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To the Editor:—
There is at present a great deal of justified comment on the widespread problem of absenteeism in war industry. A number of clear studies have demonstrated that the question is not simple and demands an attack from many different sides, a very important one being the rejuvenation of the workers' sense of pride and responsibility.There is, however, one phase of this inquiry, relatively small yet important, which is generally overlooked and which can be handled, in large measure, by the family physician. Briefly stated, the real contribution he can make is to take a just, firm stand on requests for "certification."These requests fall roughly into three types, which I will describe in the order of their importance:Request for leave of absence because of illness: The generous family physician too often recommends long holidays for minor disorders. A recent example comes to mind. A young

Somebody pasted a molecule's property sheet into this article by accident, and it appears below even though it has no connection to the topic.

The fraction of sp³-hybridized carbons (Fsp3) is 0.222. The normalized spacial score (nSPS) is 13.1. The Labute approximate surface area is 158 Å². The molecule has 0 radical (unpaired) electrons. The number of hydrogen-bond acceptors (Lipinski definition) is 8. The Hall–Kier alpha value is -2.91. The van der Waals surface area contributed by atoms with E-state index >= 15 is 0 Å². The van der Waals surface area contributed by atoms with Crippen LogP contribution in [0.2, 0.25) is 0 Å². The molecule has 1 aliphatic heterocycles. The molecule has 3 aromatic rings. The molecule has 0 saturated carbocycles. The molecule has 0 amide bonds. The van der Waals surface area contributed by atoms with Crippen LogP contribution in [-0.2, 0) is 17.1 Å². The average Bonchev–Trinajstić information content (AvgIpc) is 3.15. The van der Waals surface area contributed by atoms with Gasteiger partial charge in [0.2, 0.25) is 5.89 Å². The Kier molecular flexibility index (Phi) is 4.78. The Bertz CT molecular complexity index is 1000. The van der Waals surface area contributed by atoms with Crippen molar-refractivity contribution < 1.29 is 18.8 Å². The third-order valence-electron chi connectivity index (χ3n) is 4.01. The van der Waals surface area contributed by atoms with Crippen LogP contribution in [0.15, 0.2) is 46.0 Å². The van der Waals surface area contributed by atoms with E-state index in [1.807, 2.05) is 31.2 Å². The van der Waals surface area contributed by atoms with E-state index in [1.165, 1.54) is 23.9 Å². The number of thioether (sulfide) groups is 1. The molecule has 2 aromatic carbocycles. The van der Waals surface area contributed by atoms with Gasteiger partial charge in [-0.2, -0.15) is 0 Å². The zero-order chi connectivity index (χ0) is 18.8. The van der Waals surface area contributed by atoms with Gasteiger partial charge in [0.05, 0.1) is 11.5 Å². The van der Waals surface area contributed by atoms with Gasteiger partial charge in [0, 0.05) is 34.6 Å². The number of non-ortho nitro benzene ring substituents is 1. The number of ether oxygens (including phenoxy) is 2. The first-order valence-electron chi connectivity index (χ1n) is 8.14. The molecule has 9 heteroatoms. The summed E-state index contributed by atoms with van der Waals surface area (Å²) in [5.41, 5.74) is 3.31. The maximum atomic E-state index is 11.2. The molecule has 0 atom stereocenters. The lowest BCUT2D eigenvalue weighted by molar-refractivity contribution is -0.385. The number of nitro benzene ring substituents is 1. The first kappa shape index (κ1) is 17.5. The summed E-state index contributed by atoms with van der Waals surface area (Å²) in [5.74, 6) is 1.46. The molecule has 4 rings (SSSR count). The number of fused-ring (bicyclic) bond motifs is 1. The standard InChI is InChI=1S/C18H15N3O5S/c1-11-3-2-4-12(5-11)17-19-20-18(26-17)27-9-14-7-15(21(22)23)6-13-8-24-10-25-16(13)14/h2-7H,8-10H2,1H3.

Babey AM. ABSENTEEISM. JAMA. 1943;122(6):395. doi:10.1001/jama.1943.02840230047017
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